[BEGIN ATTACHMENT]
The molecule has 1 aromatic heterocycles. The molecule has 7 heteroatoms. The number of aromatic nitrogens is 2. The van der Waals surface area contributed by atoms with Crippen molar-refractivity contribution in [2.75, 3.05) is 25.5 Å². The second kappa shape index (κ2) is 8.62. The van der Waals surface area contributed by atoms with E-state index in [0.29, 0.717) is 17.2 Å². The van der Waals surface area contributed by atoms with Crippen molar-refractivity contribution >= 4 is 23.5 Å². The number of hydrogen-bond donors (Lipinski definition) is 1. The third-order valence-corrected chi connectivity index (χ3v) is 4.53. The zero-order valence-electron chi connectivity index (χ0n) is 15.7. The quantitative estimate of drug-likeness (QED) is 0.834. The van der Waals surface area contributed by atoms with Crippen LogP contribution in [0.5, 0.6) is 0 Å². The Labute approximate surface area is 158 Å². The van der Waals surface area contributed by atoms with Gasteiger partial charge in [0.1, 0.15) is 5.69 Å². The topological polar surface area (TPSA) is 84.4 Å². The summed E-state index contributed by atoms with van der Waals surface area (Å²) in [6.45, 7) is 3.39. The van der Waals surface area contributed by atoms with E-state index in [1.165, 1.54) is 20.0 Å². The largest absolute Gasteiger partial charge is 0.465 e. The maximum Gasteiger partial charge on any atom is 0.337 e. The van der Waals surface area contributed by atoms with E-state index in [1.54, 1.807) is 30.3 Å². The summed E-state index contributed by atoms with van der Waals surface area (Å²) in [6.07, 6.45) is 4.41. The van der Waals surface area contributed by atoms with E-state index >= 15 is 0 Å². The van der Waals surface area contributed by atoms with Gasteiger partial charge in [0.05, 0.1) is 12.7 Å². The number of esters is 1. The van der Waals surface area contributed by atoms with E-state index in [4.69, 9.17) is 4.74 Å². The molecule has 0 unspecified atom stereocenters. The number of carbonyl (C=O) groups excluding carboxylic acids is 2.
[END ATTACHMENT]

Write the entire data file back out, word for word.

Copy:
The molecule has 1 aromatic heterocycles. The molecule has 7 heteroatoms. The number of aromatic nitrogens is 2. The van der Waals surface area contributed by atoms with Crippen molar-refractivity contribution in [2.75, 3.05) is 25.5 Å². The second kappa shape index (κ2) is 8.62. The van der Waals surface area contributed by atoms with E-state index in [0.29, 0.717) is 17.2 Å². The van der Waals surface area contributed by atoms with Crippen molar-refractivity contribution >= 4 is 23.5 Å². The number of hydrogen-bond donors (Lipinski definition) is 1. The third-order valence-corrected chi connectivity index (χ3v) is 4.53. The zero-order valence-electron chi connectivity index (χ0n) is 15.7. The quantitative estimate of drug-likeness (QED) is 0.834. The van der Waals surface area contributed by atoms with Crippen LogP contribution in [0.5, 0.6) is 0 Å². The Labute approximate surface area is 158 Å². The van der Waals surface area contributed by atoms with Gasteiger partial charge in [0.1, 0.15) is 5.69 Å². The topological polar surface area (TPSA) is 84.4 Å². The summed E-state index contributed by atoms with van der Waals surface area (Å²) in [6.45, 7) is 3.39. The van der Waals surface area contributed by atoms with E-state index in [1.165, 1.54) is 20.0 Å². The largest absolute Gasteiger partial charge is 0.465 e. The maximum Gasteiger partial charge on any atom is 0.337 e. The van der Waals surface area contributed by atoms with E-state index in [1.54, 1.807) is 30.3 Å². The summed E-state index contributed by atoms with van der Waals surface area (Å²) in [6.07, 6.45) is 4.41. The van der Waals surface area contributed by atoms with E-state index >= 15 is 0 Å². The van der Waals surface area contributed by atoms with Gasteiger partial charge in [0.05, 0.1) is 12.7 Å². The number of esters is 1. The van der Waals surface area contributed by atoms with E-state index in [4.69, 9.17) is 4.74 Å². The molecule has 0 unspecified atom stereocenters. The number of carbonyl (C=O) groups excluding carboxylic acids is 2.